WATCH | On turtle island in Tawi Tawi, communing with the amazing Green Sea Turtle

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Green Sea Turtle
Exhausted after laying her eggs and covering the nest with protective sand, a Green Sea Turtle makes her way back to sea before the high tide changes, lest she get accidentally stranded in shallow water.

BAGUAN ISLAND, TAWI TAWI – After a six-hour bumpy ride at sea, one jaunts ashore at Baguan.

This inhabited but still pristine isle of an island, in what’s popularly known as the Turtle Islands Group, well, it’s “on that side” of Celebes Sea – actually closer to Sandakan, Malaysia than to Bongao, or Simunul, or Sitangkai.

This part of our Philippine Archipelago is a favorite breeding ground of the Green Sea Turtle.

In local generic parlance, the Pawikan.

 

Map Baguan Island
Map shows Baguan in the Tawi Tawi islands group across Celebes Sea.

Arriving at night, our News5 team right away encounters several Green Sea Turtles (Chelonia mydas) waddling ashore to lay their eggs on the warm sand, more than a hundred soft-shelled orbs of life from each one.

Depending on the tidal cycle, they wait for just the right time and then catch the high tide to take advantage of a limited window of opportunity to complete the arduous, exhausting yet important but delicate task that will ensure their future.

The high tide enables the turtles, tired from the reverse migration across thousands of kilometers and heavy with eggs, to “get over” obstacles on the shallow seabed that might present rocks and hindrances against their return to sea after making it to the same beach where they themselves emerged as hatchlings several decades ago, to dig the burrow and lay their eggs, and then cover the nest with sand for keeping the prospective succeeding generation from harm.

Green Sea Turtle laying eggs
Dropping her precious eggs into the pit that will form the nest, a Green Sea Turtle will later cover this up to protect the eggs after leaving them alone as they hatch.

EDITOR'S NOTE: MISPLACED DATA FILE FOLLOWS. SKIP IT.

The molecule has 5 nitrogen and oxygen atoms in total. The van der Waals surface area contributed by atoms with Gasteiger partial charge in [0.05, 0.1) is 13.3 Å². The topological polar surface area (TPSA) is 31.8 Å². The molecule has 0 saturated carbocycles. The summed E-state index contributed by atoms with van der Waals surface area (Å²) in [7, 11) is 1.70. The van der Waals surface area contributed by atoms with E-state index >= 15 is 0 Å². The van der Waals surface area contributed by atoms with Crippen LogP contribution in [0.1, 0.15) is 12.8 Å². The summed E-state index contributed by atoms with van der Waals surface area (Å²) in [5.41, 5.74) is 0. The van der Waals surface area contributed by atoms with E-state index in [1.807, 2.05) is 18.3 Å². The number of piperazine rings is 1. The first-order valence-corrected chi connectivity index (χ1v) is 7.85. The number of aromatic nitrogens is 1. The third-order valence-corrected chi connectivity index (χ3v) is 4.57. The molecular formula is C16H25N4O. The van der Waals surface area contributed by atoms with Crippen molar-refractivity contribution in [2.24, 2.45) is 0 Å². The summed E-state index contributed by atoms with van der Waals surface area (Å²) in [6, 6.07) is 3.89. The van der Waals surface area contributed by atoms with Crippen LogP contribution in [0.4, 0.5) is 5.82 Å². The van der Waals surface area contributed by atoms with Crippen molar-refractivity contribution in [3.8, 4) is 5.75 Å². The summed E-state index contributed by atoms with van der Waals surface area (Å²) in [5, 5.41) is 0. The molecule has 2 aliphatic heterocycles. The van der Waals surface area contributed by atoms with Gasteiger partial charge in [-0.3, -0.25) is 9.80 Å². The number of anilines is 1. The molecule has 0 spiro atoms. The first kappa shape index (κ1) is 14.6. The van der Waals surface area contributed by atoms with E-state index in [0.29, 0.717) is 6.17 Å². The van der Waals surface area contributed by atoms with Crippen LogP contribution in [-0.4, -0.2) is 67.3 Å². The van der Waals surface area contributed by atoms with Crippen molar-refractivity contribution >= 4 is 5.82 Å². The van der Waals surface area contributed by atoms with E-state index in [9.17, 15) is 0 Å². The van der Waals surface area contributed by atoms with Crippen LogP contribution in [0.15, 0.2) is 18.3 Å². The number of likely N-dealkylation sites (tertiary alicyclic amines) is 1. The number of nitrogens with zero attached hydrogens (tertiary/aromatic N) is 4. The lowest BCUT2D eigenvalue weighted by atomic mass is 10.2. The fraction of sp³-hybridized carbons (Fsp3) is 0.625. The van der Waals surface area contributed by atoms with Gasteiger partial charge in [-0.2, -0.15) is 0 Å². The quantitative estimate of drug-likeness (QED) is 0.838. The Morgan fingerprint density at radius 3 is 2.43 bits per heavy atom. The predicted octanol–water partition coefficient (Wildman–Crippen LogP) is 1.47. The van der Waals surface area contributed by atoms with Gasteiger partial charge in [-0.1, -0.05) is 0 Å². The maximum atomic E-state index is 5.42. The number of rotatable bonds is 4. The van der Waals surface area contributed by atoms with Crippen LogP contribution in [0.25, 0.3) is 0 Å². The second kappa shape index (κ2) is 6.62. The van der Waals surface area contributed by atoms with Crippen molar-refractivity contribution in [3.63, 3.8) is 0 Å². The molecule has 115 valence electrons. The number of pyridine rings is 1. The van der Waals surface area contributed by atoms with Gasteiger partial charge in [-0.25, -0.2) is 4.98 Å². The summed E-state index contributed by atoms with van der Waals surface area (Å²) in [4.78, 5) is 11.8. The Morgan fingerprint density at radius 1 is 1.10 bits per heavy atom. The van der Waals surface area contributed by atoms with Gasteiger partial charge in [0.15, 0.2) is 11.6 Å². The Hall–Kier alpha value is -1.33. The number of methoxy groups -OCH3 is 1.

And the predators, there are many: snakes, crabs, dogs, crows, bayawak (monitor lizards). Oh yes, men of prey, too.

But there are also the other, altruistic kinds of humans – bent on faithfully running patrols, measuring and tagging them for scientific research, and protecting their nests to allow their species to thrive, instead of poaching their eggs or, worse, catching them obtusely for their prized carapace [shell] and meat.

It is said that the hatchlings don’t initially possess fully developed sex chromosomes, such that their gender is largely determined by the so-called pivotal temperature within the nest. Warmer temperatures tend to produce more females, scientists have observed, so global warming can be a factor in the fate of these turtles.

And when the “babies”, at last, pip, or break out, of their shell after a couple of months of gestation, and emerge to breathe their first waft of atmospheric air, they promptly crawl out of the sand after acclimatizing to the ambiance of this whole new world, and energetically scamper straight for the salty sea.

Green Sea Turtle hatchings
Green Sea Turtle hatchlings emerge from the nest and promptly head to sea where a whole new life of uncertainty awaits.

The same sea where uncertainty awaits. For there, beyond the rocky rough seabed lurk equally threatening prey – sharks, game fish like groupers (lapu-lapu). Only a handful out of every few thousand hatchlings are estimated to survive to adulthood, to sexual maturity, and return to this same beachhead five decades hence, to have their chance at laying their eggs, the same way their mothers did.

Amazingly, to this exact same beachhead. For such is the wondrous and wonderful life cycle of the Green Sea Turtle and other marine turtles.

Click and watch this exclusive video report below: